Iron supplementation following bariatric surgery: A systematic review of current strategies
Obesity reviews : an official journal of the International Association for the Study of Obesity. 2021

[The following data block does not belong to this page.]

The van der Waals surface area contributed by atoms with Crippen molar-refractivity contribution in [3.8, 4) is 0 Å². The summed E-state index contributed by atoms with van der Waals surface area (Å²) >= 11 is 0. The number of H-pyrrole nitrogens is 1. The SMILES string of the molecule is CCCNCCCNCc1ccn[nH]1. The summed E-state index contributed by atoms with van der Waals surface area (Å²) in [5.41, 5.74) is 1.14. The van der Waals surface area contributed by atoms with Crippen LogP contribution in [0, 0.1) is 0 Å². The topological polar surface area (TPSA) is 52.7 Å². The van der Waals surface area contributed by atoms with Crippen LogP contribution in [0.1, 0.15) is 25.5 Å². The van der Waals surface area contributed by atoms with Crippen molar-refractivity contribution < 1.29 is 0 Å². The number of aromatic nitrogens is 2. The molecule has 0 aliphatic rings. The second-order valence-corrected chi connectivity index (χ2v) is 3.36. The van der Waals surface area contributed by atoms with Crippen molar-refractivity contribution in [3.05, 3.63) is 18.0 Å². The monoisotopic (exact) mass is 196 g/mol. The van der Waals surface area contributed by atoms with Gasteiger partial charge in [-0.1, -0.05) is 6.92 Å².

Iron deficiency (ID) and iron deficiency anemia (IDA) are common following bariatric surgery; however, there are limited standardized treatment recommendations for their management. The purpose of this study was to review the current strategies for iron supplementation following bariatric surgery and assess their relative efficacy in managing ID and IDA. MEDLINE, EMBASE, and Cochrane Central Register of Controlled Trials were searched to January 2021. Primary outcomes of interest were prevention or improvement in ID or IDA with iron supplementation. Forty-nine studies with 12,880 patients were included. Most patients underwent Roux-en-Y gastric bypass (61.9%). Iron supplementation was most commonly administered orally for prevention of ID/IDA and was effective in 52% of studies. Both IV and oral iron were given for treatment of ID/IDA. Fifty percent (3/6) of the oral and 100% (3/3) of the IV supplementation strategies were effective at treating ID. Iron supplementation strategies employed following bariatric surgery are highly variable, and many do not provide sufficient iron to prevent the development of ID and IDA, potentially due to poor patient adherence. Further high-quality prospective trials, particularly comparing intravenous and oral iron, are warranted in order to determine the ideal dosage, route, and duration of iron supplementation.